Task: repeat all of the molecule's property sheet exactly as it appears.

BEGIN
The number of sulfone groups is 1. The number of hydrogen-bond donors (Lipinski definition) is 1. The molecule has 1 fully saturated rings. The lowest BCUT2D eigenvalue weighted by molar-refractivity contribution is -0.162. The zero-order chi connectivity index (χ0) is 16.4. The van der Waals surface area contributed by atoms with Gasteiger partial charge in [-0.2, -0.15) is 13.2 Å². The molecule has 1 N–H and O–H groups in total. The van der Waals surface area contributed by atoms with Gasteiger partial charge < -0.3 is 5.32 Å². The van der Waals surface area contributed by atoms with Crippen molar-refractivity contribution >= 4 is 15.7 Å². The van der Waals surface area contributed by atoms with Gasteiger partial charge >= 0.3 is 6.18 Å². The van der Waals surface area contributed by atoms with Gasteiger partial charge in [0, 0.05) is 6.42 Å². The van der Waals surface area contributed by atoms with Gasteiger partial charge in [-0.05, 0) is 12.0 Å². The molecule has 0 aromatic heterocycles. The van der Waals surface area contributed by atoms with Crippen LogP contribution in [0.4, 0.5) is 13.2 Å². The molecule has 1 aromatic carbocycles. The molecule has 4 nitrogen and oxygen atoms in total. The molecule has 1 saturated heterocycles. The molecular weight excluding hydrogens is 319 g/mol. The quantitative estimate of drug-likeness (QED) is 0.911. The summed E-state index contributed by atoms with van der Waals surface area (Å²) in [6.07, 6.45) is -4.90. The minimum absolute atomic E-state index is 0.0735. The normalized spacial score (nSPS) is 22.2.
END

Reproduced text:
The number of sulfone groups is 1. The number of hydrogen-bond donors (Lipinski definition) is 1. The molecule has 1 fully saturated rings. The lowest BCUT2D eigenvalue weighted by molar-refractivity contribution is -0.162. The zero-order chi connectivity index (χ0) is 16.4. The van der Waals surface area contributed by atoms with Gasteiger partial charge in [-0.2, -0.15) is 13.2 Å². The molecule has 1 N–H and O–H groups in total. The van der Waals surface area contributed by atoms with Gasteiger partial charge < -0.3 is 5.32 Å². The van der Waals surface area contributed by atoms with Crippen molar-refractivity contribution >= 4 is 15.7 Å². The van der Waals surface area contributed by atoms with Gasteiger partial charge >= 0.3 is 6.18 Å². The van der Waals surface area contributed by atoms with Gasteiger partial charge in [0, 0.05) is 6.42 Å². The van der Waals surface area contributed by atoms with Gasteiger partial charge in [-0.05, 0) is 12.0 Å². The molecule has 0 aromatic heterocycles. The van der Waals surface area contributed by atoms with Crippen LogP contribution in [0.4, 0.5) is 13.2 Å². The molecule has 1 aromatic carbocycles. The molecule has 4 nitrogen and oxygen atoms in total. The molecule has 1 saturated heterocycles. The molecular weight excluding hydrogens is 319 g/mol. The quantitative estimate of drug-likeness (QED) is 0.911. The summed E-state index contributed by atoms with van der Waals surface area (Å²) in [6.07, 6.45) is -4.90. The minimum absolute atomic E-state index is 0.0735. The normalized spacial score (nSPS) is 22.2.